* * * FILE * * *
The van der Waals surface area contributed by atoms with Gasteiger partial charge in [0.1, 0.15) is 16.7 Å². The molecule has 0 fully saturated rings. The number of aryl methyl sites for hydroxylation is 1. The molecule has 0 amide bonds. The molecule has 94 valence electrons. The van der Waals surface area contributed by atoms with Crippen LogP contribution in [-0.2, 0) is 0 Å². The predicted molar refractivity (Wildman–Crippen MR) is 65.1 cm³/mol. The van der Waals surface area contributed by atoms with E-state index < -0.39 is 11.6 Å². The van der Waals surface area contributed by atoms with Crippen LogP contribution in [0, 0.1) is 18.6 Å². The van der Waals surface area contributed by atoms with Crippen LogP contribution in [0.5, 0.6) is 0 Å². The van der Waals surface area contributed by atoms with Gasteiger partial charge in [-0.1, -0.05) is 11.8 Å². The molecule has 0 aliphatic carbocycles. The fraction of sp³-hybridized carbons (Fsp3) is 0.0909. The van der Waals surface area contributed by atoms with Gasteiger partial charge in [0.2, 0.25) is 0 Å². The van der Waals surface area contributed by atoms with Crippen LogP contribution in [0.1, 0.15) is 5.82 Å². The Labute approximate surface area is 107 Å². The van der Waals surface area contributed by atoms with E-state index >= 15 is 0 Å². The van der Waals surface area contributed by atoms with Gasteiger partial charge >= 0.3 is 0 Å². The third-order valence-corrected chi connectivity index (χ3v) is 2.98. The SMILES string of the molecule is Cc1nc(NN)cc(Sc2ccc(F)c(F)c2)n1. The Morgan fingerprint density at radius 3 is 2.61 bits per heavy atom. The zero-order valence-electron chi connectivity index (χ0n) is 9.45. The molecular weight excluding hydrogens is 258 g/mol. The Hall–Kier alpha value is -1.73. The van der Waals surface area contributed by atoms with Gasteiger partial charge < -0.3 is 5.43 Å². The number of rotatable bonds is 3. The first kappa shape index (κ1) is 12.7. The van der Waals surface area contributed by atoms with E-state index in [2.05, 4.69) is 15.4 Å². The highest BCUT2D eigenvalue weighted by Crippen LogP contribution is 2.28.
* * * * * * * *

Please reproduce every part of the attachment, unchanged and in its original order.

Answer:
The van der Waals surface area contributed by atoms with Gasteiger partial charge in [0.1, 0.15) is 16.7 Å². The molecule has 0 fully saturated rings. The number of aryl methyl sites for hydroxylation is 1. The molecule has 0 amide bonds. The molecule has 94 valence electrons. The van der Waals surface area contributed by atoms with Crippen LogP contribution in [-0.2, 0) is 0 Å². The predicted molar refractivity (Wildman–Crippen MR) is 65.1 cm³/mol. The van der Waals surface area contributed by atoms with E-state index < -0.39 is 11.6 Å². The van der Waals surface area contributed by atoms with Crippen LogP contribution in [0, 0.1) is 18.6 Å². The van der Waals surface area contributed by atoms with Crippen LogP contribution in [0.5, 0.6) is 0 Å². The van der Waals surface area contributed by atoms with Gasteiger partial charge in [-0.1, -0.05) is 11.8 Å². The molecule has 0 aliphatic carbocycles. The fraction of sp³-hybridized carbons (Fsp3) is 0.0909. The van der Waals surface area contributed by atoms with Gasteiger partial charge in [0.2, 0.25) is 0 Å². The van der Waals surface area contributed by atoms with Crippen LogP contribution in [0.1, 0.15) is 5.82 Å². The Labute approximate surface area is 107 Å². The van der Waals surface area contributed by atoms with E-state index >= 15 is 0 Å². The van der Waals surface area contributed by atoms with Gasteiger partial charge >= 0.3 is 0 Å². The third-order valence-corrected chi connectivity index (χ3v) is 2.98. The SMILES string of the molecule is Cc1nc(NN)cc(Sc2ccc(F)c(F)c2)n1. The Morgan fingerprint density at radius 3 is 2.61 bits per heavy atom. The zero-order valence-electron chi connectivity index (χ0n) is 9.45. The molecular weight excluding hydrogens is 258 g/mol. The Hall–Kier alpha value is -1.73. The van der Waals surface area contributed by atoms with Gasteiger partial charge < -0.3 is 5.43 Å². The number of rotatable bonds is 3. The first kappa shape index (κ1) is 12.7. The van der Waals surface area contributed by atoms with E-state index in [2.05, 4.69) is 15.4 Å². The highest BCUT2D eigenvalue weighted by Crippen LogP contribution is 2.28.